The seeds of some common garden vegetables are known to be difficult to germinate. They frequently fail completely, or take so long to emerge that the crop is a useless waste of space.
Many of these items are in the Umbelliferae family, such as carrots, parsley, fennel, and celery/ celeriac.
Others are commonly among the Chenopods: Chard*, beets*, and spinach.
Pre-sprouting these seeds in water saves a lot of time and effort, as well as space in the garden.
A few days before their normal outdoor sowing date, soak the seeds overnight in a jar of water. The next day, drain the water, and place the seeds on a damp paper towel. Roll it up, place in a plastic bag, and let the damp roll sit for a few days at room temperature. Check the seeds twice a day.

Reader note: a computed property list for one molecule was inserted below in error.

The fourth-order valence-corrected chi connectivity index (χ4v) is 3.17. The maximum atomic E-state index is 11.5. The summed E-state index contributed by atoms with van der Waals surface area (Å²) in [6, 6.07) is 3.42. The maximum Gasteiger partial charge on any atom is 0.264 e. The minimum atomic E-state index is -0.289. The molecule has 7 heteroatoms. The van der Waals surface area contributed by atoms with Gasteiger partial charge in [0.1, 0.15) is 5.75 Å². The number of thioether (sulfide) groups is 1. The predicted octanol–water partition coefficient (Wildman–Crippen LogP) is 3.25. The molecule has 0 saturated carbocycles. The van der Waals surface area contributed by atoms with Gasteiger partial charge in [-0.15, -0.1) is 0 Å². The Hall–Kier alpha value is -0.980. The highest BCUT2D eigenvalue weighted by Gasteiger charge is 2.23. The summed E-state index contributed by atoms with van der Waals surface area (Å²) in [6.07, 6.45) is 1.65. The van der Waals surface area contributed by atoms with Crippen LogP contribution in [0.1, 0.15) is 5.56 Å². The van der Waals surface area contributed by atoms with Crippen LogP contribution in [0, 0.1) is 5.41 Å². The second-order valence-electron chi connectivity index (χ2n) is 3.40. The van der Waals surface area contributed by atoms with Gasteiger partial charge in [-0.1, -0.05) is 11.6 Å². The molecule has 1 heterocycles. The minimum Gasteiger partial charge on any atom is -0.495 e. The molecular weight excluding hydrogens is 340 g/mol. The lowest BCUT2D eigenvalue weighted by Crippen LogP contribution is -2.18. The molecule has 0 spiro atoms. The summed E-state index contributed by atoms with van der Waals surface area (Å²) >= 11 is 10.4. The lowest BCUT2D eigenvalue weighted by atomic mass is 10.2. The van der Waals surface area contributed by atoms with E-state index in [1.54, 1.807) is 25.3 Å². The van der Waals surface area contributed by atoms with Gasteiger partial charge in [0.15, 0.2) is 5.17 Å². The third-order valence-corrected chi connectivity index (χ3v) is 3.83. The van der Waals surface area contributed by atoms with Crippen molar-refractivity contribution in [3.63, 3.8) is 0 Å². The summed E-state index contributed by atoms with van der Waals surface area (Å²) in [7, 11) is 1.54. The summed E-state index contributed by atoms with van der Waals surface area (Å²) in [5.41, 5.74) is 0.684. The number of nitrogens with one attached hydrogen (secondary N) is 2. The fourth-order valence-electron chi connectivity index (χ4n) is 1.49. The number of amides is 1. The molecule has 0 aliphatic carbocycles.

As soon as you see any signs of life on half the seeds, such as tiny rootlets, sow the bitty plants into their row in the garden as you would normally have done seeds. If it’s too early for them to go outside, sow them into flats or sixpacks.
*Chard and beets sprout from hard fruit cases containing three seeds each. Ordinarily you would pinch out two seedlings from each trio after germination, leaving the third to grow on. By pre-sprouting, quite often you are able to separate the seedlings from the case and get many more beets/ chard out of one sowing.